Decrease Depressive Rumination with Mindfulness

Decrease Depressive Rumination with Mindfulness


By John M. de Castro, Ph.D.


“Rumination starts off as a dim light that we stop putting energy into, allowing it to get darker and darker until we can’t see anymore.” – Laura Meyer


Worry (concern about the future) and rumination (repetitive thinking about the past) are associated with mental illness, particularly depression. Mindfulness training been shown to be an effective treatment for depression and its recurrence even in the cases where drugs fail. This is especially true for Mindfulness-Based Cognitive Therapy (MBCT) which was specifically developed to treat depression. MBCT involves mindfulness training, containing sitting, walking and body scan meditations, and cognitive therapy That is designed to alter how the patient relates to the thought processes that often underlie and exacerbate psychological symptoms. These include rumination. It is possible that ruminative thinking is reduced by MBCT and this, in turn, is responsible for the effectiveness of MBCT in reducing depression.


In today’s Research News article “Mindfulness-based interventions for the treatment of depressive rumination: Systematic review and meta-analysis.” (See summary below or view the full text of the study at: ), Perestelo-Perez and colleagues review, summarize, and perform a meta-analysis of the published research studies on the effectiveness of Mindfulness-Based Cognitive Therapy (MBCT) on ruminative thinking for patients with at least one major depressive episode. They found 11 published research studies that were either randomized controlled studies or pseudorandomized controlled studies comparing MBCT to treatment as usual for depression.


They report that the literature finds that MBCT significantly reduces ruminative thinking with moderate effect size and that this effect is still present one month later. Five of the studies performed a meditation analysis and reported that the reductions in rumination significantly mediated the effectiveness MBCT on depression. Hence, MBCT appears to reduce the levels of repetitive thinking about the past and this is responsible, in part, for MBCT’s ability to reduce depression.


Mindfulness training focuses the mind on the present moment, reducing the influence of memories of the past and projections about the future. So, it would seem to be unsurprising that Mindfulness-Based Cognitive Therapy (MBCT) would reduce the frequency with which the mind is focused on memories of the past (rumination). In addition, since depression is characterized by rumination it is also unsurprising that MBCT would effectively reduce depression.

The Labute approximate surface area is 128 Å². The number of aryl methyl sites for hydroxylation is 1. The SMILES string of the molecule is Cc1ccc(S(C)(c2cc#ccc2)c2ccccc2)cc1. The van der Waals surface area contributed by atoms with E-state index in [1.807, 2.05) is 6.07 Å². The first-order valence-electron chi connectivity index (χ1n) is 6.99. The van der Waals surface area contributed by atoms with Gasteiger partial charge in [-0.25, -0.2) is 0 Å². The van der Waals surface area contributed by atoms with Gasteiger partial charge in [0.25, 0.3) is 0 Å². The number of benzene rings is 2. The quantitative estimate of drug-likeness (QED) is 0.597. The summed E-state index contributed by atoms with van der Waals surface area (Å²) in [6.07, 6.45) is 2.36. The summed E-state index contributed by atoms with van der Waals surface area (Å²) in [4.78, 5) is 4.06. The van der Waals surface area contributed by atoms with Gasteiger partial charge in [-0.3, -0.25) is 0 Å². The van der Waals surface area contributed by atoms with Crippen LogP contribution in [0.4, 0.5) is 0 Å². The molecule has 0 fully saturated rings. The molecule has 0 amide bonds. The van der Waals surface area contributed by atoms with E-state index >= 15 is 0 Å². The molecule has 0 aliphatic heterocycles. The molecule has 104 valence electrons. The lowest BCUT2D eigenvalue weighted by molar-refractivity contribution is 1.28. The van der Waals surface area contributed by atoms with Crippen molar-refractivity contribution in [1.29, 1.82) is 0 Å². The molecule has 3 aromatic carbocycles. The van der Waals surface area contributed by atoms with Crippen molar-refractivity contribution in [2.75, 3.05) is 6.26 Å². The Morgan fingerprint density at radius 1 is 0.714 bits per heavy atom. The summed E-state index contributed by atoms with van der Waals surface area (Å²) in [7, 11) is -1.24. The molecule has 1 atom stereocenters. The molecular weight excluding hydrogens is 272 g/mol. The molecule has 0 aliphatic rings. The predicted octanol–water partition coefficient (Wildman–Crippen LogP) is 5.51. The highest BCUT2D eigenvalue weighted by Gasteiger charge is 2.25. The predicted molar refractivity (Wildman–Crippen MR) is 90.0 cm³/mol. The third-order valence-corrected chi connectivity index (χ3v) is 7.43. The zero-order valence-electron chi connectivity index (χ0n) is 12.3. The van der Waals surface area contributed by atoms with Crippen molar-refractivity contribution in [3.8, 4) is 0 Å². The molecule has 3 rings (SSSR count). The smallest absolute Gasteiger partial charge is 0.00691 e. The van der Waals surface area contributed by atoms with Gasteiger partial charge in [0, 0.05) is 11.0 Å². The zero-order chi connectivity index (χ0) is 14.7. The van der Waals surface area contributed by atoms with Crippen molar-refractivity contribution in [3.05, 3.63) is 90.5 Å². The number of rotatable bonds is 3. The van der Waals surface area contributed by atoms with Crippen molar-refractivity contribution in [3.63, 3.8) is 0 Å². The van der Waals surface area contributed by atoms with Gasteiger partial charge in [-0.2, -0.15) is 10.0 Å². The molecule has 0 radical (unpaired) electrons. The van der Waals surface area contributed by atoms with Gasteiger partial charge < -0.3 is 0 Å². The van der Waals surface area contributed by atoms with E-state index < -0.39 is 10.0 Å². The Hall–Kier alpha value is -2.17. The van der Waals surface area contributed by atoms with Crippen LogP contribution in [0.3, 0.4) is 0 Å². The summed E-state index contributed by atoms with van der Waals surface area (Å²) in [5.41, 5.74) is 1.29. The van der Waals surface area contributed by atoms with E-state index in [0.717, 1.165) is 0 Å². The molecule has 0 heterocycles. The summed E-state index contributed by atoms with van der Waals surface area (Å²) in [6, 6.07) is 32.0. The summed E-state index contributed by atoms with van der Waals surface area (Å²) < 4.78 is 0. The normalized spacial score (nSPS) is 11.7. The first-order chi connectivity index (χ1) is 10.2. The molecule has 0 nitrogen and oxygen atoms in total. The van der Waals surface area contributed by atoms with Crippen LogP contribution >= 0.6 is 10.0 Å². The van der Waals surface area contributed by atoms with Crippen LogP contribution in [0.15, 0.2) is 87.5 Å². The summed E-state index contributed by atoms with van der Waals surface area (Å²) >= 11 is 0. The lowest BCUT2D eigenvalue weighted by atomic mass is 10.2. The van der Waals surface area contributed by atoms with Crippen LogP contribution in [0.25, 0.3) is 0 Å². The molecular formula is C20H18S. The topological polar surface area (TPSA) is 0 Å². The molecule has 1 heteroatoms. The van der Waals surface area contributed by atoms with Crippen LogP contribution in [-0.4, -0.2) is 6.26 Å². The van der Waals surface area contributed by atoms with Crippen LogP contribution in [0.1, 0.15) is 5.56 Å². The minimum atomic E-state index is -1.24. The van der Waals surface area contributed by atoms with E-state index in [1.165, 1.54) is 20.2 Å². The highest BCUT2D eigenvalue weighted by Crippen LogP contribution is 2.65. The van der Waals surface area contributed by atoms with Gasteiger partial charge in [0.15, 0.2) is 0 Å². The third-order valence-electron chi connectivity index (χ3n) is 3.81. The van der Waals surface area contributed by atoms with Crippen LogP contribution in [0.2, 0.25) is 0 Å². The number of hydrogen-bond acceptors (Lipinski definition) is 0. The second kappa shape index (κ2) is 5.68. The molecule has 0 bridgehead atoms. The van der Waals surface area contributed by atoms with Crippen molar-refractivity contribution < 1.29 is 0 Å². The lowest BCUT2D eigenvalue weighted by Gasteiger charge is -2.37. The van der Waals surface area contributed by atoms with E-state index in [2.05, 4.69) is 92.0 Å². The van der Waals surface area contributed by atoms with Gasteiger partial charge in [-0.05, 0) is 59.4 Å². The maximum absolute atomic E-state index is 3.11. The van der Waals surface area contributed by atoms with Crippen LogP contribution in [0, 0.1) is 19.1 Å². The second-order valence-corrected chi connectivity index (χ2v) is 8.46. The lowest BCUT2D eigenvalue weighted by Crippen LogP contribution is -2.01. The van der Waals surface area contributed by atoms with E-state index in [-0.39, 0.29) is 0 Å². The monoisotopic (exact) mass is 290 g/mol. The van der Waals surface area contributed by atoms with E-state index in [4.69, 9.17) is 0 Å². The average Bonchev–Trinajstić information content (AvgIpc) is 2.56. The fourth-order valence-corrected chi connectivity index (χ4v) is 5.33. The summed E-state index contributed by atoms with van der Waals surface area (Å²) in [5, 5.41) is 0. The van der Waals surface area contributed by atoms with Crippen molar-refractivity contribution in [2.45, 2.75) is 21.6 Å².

So, decrease depressive rumination with mindfulness


“Know that practicing is an act of self care and helps stop the cycle of rumination and cultivates more patience, compassion, and peace. Mindfulness is not a panacea for depression, but it’s a good foundation for preventing relapse.” – Elisha Goldstein


CMCS – Center for Mindfulness and Contemplative Studies


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Study Summary


Perestelo-Perez, L., Barraca, J., Peñate, W., Rivero-Santana, A., & Alvarez-Perez, Y. (2017). Mindfulness-based interventions for the treatment of depressive rumination: Systematic review and meta-analysis. International journal of clinical and health psychology : IJCHP, 17(3), 282-295.



Background/Objective: This systematic review aims to evaluate the effect of interventions based on the mindfulness and/or acceptance process on ruminative thoughts, in patients with depression. Method:Electronic searches in Medline, Embase, Cochrane Central, PsycInfo, and Cinahl until December 2016, in addition to hand-searches of relevant studies, identified eleven studies that fulfilling inclusion criteria. Results: A meta-analysis of the effect of the intervention compared to usual care showed a significant and moderate reduction of ruminative thoughts (g = −0.59, 95% CI: −0.77, −0.41; I2 = 0%). Furthermore, findings suggest that mindfulness/acceptance processes might mediate changes in rumination, and that they in turn mediate in the clinical effects of interventions. A meta-analysis of three studies that compared the intervention to other active treatments (medication, behavioral activation and cognitive-behavioral therapy, respectively) showed no significant differences. Conclusions: Mindfulness-based cognitive therapy compared to usual care, produces a significant and moderate reduction in rumination. This effect seems independent of the treatment phase (acute or maintenance) or the number of past depressive episodes, and it was maintained one month after the end of treatment. However, further controlled studies with real patients that compare the most commonly used cognitive-behavioral techniques to treat ruminative thoughts to the acceptance and mindfulness techniques are needed.


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